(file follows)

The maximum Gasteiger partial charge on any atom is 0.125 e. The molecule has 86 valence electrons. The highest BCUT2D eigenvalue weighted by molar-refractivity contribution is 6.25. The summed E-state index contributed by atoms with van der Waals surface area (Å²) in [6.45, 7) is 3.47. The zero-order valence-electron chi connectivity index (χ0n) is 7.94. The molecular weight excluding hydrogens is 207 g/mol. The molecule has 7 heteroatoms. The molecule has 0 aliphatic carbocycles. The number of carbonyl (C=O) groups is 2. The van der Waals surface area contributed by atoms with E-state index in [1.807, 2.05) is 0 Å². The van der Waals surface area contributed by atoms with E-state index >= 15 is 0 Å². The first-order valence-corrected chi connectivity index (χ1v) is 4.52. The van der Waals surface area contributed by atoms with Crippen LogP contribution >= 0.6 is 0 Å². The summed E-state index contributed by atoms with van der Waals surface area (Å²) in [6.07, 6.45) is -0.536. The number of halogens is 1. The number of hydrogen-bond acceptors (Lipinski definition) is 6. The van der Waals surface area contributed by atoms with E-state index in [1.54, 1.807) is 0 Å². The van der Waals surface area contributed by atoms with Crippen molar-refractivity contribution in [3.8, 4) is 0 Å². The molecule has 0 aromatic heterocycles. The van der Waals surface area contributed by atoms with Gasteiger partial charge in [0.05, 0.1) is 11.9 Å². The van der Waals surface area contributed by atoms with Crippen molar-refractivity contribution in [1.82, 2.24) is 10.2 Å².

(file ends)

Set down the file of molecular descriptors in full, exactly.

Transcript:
The maximum Gasteiger partial charge on any atom is 0.125 e. The molecule has 86 valence electrons. The highest BCUT2D eigenvalue weighted by molar-refractivity contribution is 6.25. The summed E-state index contributed by atoms with van der Waals surface area (Å²) in [6.45, 7) is 3.47. The zero-order valence-electron chi connectivity index (χ0n) is 7.94. The molecular weight excluding hydrogens is 207 g/mol. The molecule has 7 heteroatoms. The molecule has 0 aliphatic carbocycles. The number of carbonyl (C=O) groups is 2. The van der Waals surface area contributed by atoms with E-state index in [1.807, 2.05) is 0 Å². The van der Waals surface area contributed by atoms with E-state index >= 15 is 0 Å². The first-order valence-corrected chi connectivity index (χ1v) is 4.52. The van der Waals surface area contributed by atoms with Crippen LogP contribution >= 0.6 is 0 Å². The summed E-state index contributed by atoms with van der Waals surface area (Å²) in [6.07, 6.45) is -0.536. The number of halogens is 1. The number of hydrogen-bond acceptors (Lipinski definition) is 6. The van der Waals surface area contributed by atoms with E-state index in [1.54, 1.807) is 0 Å². The van der Waals surface area contributed by atoms with Crippen molar-refractivity contribution in [3.8, 4) is 0 Å². The molecule has 0 aromatic heterocycles. The van der Waals surface area contributed by atoms with Gasteiger partial charge in [0.05, 0.1) is 11.9 Å². The van der Waals surface area contributed by atoms with Crippen molar-refractivity contribution in [1.82, 2.24) is 10.2 Å².